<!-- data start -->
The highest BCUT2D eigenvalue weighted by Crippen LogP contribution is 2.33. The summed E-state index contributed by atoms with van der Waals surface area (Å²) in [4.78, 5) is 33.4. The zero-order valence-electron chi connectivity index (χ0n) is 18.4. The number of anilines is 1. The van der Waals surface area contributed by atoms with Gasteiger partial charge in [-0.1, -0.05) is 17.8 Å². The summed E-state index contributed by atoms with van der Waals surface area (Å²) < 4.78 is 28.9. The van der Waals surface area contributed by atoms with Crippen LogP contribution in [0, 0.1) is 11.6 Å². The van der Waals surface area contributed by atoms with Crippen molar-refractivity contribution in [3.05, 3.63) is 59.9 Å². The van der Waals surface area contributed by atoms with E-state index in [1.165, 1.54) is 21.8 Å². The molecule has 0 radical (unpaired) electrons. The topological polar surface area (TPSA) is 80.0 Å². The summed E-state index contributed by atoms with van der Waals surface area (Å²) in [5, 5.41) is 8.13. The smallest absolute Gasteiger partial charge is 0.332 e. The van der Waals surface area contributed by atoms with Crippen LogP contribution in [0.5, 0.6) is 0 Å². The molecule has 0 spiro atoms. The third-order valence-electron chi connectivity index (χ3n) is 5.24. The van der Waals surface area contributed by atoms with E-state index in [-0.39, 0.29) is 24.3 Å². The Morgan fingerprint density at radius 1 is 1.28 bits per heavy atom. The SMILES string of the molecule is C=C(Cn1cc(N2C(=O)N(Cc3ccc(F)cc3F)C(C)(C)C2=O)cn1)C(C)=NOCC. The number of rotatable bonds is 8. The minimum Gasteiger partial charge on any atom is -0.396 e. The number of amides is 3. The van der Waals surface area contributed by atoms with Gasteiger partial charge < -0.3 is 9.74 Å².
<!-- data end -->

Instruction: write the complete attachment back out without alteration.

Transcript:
The highest BCUT2D eigenvalue weighted by Crippen LogP contribution is 2.33. The summed E-state index contributed by atoms with van der Waals surface area (Å²) in [4.78, 5) is 33.4. The zero-order valence-electron chi connectivity index (χ0n) is 18.4. The number of anilines is 1. The van der Waals surface area contributed by atoms with Gasteiger partial charge in [-0.1, -0.05) is 17.8 Å². The summed E-state index contributed by atoms with van der Waals surface area (Å²) < 4.78 is 28.9. The van der Waals surface area contributed by atoms with Crippen LogP contribution in [0, 0.1) is 11.6 Å². The van der Waals surface area contributed by atoms with Crippen molar-refractivity contribution in [3.05, 3.63) is 59.9 Å². The van der Waals surface area contributed by atoms with E-state index in [1.165, 1.54) is 21.8 Å². The molecule has 0 radical (unpaired) electrons. The topological polar surface area (TPSA) is 80.0 Å². The summed E-state index contributed by atoms with van der Waals surface area (Å²) in [5, 5.41) is 8.13. The smallest absolute Gasteiger partial charge is 0.332 e. The van der Waals surface area contributed by atoms with Crippen LogP contribution in [0.5, 0.6) is 0 Å². The molecule has 0 spiro atoms. The third-order valence-electron chi connectivity index (χ3n) is 5.24. The van der Waals surface area contributed by atoms with E-state index in [-0.39, 0.29) is 24.3 Å². The Morgan fingerprint density at radius 1 is 1.28 bits per heavy atom. The SMILES string of the molecule is C=C(Cn1cc(N2C(=O)N(Cc3ccc(F)cc3F)C(C)(C)C2=O)cn1)C(C)=NOCC. The number of rotatable bonds is 8. The minimum Gasteiger partial charge on any atom is -0.396 e. The number of amides is 3. The van der Waals surface area contributed by atoms with Gasteiger partial charge < -0.3 is 9.74 Å².